Jill’s Anti-Predictions for 2011

January 4, 2011
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It’s time for my annual predictions list for 2011—which esteemed TDWI members can find in this month’s edition of Flashpoint, coming to your in-box next week. Meantime, I thought I’d use my inaugural 2011 blog post to predict what won’t be happening in 2011, or for that matter anytime soon.

It’s time for my annual predictions list for 2011—which esteemed TDWI members can find in this month’s edition of Flashpoint, coming to your in-box next week. Meantime, I thought I’d use my inaugural 2011 blog post to predict what won’t be happening in 2011, or for that matter anytime soon.

These anti-predictions might seem a bit cynical. But corporate cultures that are fundamentally change-averse to begin with are unlikely to embrace fresh ways of thinking or to adopt new delivery processes without a fight. Maybe the act of calling them out might serve to raise the collective consciousness. Read them and decide for yourself:

1: Developers won’t track their time in any meaningful way. This is either because developers aren’t motivated enough (read: rewarded or penalized) to report how they spend their time, or because companies aren’t putting enough rigor around time tracking. Either way, data gathering, integration, and provisioning will continue to be replicated across development projects, and the resulting over-investment will continue to be drastically underestimated.

2: Even if they are presented with proof of value, management will be reluctant to invest in data governance. Why? Because managers aren’t rewarded on economies-of-scale, they’re rewarded on revenue realization. So all the duplicate work, re-work, and skunkworks efforts don’t count. What counts is how data governance will help generate revenue, which is a much more difficult pitch, and they won’t invest in that either. (Ditto for data quality and MDM.)

3: The business side won’t be interested in helping to define new rules of engagement with IT. They’ll simply wait for IT to tell them how to engage. And then they’ll refuse to play.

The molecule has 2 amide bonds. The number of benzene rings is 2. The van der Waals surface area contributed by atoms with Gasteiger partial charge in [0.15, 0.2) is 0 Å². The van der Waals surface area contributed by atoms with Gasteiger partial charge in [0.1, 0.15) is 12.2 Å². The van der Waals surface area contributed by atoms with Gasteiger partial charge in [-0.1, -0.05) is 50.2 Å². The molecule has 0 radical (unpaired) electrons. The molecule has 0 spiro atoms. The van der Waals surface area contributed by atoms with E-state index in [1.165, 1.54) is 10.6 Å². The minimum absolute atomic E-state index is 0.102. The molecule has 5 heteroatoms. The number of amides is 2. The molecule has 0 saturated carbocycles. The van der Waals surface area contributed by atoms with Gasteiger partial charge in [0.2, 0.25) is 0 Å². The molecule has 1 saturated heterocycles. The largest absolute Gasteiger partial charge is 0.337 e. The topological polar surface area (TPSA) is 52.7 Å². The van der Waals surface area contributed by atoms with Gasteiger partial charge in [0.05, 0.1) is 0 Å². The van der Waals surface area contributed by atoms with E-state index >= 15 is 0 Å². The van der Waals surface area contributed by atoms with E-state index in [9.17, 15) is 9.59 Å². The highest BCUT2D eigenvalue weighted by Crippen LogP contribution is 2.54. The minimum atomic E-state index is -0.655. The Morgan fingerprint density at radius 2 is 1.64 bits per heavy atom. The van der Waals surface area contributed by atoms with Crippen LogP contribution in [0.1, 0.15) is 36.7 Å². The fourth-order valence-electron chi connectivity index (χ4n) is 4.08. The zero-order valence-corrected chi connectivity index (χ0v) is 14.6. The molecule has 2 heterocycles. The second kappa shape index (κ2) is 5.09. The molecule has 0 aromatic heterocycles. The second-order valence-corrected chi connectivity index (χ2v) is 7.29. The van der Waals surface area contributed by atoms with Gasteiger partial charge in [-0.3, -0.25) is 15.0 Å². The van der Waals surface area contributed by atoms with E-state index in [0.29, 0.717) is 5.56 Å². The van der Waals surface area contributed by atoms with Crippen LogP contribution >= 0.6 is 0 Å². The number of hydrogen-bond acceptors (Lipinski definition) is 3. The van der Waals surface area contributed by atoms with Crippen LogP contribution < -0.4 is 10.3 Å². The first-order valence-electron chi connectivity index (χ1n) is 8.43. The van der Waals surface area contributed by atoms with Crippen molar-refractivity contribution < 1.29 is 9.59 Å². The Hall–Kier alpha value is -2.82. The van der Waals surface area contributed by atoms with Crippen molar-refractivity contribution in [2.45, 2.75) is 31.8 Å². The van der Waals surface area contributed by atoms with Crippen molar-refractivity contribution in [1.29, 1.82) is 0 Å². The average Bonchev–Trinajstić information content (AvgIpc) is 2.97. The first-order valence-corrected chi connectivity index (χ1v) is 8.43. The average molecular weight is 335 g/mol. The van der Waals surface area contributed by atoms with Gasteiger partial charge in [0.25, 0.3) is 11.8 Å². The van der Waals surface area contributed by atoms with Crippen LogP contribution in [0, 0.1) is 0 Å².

4: Executives won’t approve new master data management or business intelligence funding without an ROI analysis. Ironically, estimating return on investment often requires research, if not downright histopathology, and it’s usually inversely proportional to a company’s existing measurement practices (see Number 1, above).

5: No one will be willing to shine a bright light on the fact that the data on their enterprise data warehouse isn’t integrated. Just because data is co-located on a single platform doesn’t mean that data is integrated. This is the dirty little secret of enterprise data warehouses that no one wants you to know. And no one will talk about it in 2011, either.

6: People won’t be embarrassed to bolt the preface “agile” onto projects in order to avoid creating or explaining a deliberate, business-centric delivery process.

7: Companies that don’t characteristically invest in IT infrastructure won’t change anytime soon. So the silo-ed projects will beget more silo-ed data, and more back-end, manual workarounds. In the meantime, opportunities to manage reference data, formalize job roles, adopt new tools, and enrich customer data—not to put too fine a point on it, but enriching customer relationships in the process—will go unrealized.

In short, the “culture of no” will continue as the path of least resistance. After all, there’s always a good reason for not doing something. Perhaps your company rewards people for maintaining the status quo. Perhaps you work in a culture that prides itself on the Platonic dialectic of philosophical questioning, which is in reality so much passive-aggressive excuse-making for not taking ownership or driving progress. Perhaps there’s no celebrating the risk-taker.

Sure, there’s a certain cynicism to this list. But someone once said that a cynic is a frustrated optimist. So perhaps there’s hope?

In times of dynamic external changes—stock market fluctuations, the economy in swirl, crazy weather patterns, Taylor Swift’s love life—driving internal change can be both difficult and risky. Executives have ADD. Nothing sticks. Lack of funding is a safe excuse. If anything, I’m calling out these anti-predictions as a bit of a dare. So c’mon, prove me wrong!

(Why did it just get so quiet?)

I don’t know about you, but in 2011 I’ll consider saying “yes” to offers where I may have previously said “no.” I hope you’ll consider doing the same thing, and that maybe even your leadership will, too. Until then, Happy 2011!

photo by Mykl Roventine via Flickr (Creative Commons license)